Since its founding, NATIFS has received internship requests from all over the world.

Some people simply want to “stage” at Owamni (a restaurant term for when an aspiring chef spends a period of time learning from a professional kitchen) but others want a broader Indigenous Food Sovereignty experience that requires everything from making cooking videos to teaching workshops. 

NATIFS is thrilled to begin a pilot program of our internship opportunities with our current intern, Seth Still Smoking (Blackfeet, Lakota), a Montana State University student currently enrolled in Buffalo Nations Food System Initiative, that school’s education and research program that supports Intertribal Food Sovereignty. 


Above, from left to right: Food prepared by Seth and MSU classmates using Indigenous ingredients. Seth and MSU classmates harvesting gallons of juneberries. Seth helping fix a fence.

In that program, Still Smoking (who has since left his original major of Sociology) said that he was learning so much about growing food, but not enough about what to do once he had the food in hand. So his professor reached out to NATIFS, and an internship was created for his needs. 

The NATIFS culinary team says that he’s been an ideal addition to their programming and that the partnership is super symbiotic, forcing the kitchen to challenge itself as well. 

Ana Garcia Castellanos, Education Coordinator at NATIFS, illustrates this exchange: 

“When Seth comes in and says ‘I want to focus on foods that are growing in Montana, we may not have those foods here, so it turns out that we are all sharing and trading knowledge. This is really beneficial for us as an organization–  to get to know a lot more about other nations and to bring those ingredients into our kitchen. And this is probably just the first of many.” 

Linda Black Elk, Educational Programming and Community Outreach Leader, and expert on ethnobotany, food sovereignty, medicine making, gardening, and foraging agrees that the cultural exchange is invaluable with relationships such as this one and that they go far beyond a standard internship the way they are commonly thought of. 

“Seth is super interested in medicinal plants, and also has super good instincts on how his people’s Blackfeet medicinal plants can fit into recipes, too. There’s an old book of recipes that Seth has been looking into, seeing how they’ve been translated, which is a really beautiful adventure – I think it’s going to be really beneficial to him and his people,” she explains, and of course, NATIFS has much to gain from what he learns as well. This opportunity for becoming kind of a clearinghouse for Indigenous knowledge has always been at the heart of the Indigenous Food Lab’s reason for being, and it’s beautiful to see it coming into practice, the team says.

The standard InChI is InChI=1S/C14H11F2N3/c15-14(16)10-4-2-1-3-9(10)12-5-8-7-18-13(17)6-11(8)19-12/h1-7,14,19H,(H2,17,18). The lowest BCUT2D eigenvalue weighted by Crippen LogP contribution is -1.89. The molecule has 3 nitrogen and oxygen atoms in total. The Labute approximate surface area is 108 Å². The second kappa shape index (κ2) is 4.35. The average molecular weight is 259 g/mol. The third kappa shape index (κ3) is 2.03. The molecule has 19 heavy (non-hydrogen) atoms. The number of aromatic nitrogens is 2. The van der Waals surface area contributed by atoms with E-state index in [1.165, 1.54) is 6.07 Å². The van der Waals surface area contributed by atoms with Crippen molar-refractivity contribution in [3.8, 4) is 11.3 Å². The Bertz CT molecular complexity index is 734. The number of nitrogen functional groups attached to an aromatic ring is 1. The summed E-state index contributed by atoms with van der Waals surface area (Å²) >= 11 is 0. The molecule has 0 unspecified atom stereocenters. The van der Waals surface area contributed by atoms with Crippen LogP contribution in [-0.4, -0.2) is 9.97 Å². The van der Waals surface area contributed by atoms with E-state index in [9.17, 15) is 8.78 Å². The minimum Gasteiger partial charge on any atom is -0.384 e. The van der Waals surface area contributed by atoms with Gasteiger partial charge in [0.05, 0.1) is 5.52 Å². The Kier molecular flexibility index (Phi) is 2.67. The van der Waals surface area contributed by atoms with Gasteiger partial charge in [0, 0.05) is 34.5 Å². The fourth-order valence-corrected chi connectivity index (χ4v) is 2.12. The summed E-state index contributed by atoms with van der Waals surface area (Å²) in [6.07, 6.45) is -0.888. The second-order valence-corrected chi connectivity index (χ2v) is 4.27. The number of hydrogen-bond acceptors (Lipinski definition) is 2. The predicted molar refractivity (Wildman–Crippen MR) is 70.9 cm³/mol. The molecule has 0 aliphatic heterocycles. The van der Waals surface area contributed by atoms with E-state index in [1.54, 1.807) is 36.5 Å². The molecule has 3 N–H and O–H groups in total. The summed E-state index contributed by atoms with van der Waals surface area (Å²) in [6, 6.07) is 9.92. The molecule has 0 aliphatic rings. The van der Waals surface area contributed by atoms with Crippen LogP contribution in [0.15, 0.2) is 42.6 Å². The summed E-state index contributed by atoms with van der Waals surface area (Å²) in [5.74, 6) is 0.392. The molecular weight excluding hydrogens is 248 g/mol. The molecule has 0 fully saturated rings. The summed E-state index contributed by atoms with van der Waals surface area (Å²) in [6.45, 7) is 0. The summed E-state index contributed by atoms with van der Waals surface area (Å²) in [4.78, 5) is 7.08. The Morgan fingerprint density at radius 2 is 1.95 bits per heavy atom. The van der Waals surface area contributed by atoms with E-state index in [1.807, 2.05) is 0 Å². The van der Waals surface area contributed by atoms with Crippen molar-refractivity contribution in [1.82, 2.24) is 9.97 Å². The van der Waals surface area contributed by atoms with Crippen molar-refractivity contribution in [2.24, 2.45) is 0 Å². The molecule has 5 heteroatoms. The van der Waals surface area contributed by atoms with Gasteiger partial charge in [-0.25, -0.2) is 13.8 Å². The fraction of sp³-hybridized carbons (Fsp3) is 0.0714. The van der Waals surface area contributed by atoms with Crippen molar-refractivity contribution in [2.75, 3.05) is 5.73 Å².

Above: Harvesting swamp tea or labrador tea (Ledum groenlandicum) on a staff foraging trip.

And for Seth, he’s learning much more than simply how to apply culinary techniques to the food he’s grown. Though he’s changed his major, he’s still exploring interconnectedness between sociology and food, and he’s worked on knowledge applications like food waste management, AV equipment, wildlife proteins, working with the Nixtamal team making tortillas, helping with the Red Cloud School lunch program initiative, and food kit assembly, including Project BRAID, which connects participating Native youth and families to traditional Indigenous foods and cultural lifeways, including NATIFS and the Indigenous Food Lab, where the team is creating culturally appropriate and affordable meal kits (think Hello Fresh, using all Indigenous ingredients). Families are also invited to a food demonstration at the student’s high school, where they can learn about how to work with the kits at home. 

Finding out about food sovereignty initiatives has changed the course of Seth’s future, inspiring him to bring back all that he’s learning to his entire community– which is one of the major impacts of the work that NATIFS and IFL do. Benefits that extend far beyond the individual. 

“I’m thinking of working with communities and schools using food to help us come back to live more sustainable lives. Art, language, and culture are factors too, but at this point in my life, I think that food is a really big part of how we can come back to our communities.”

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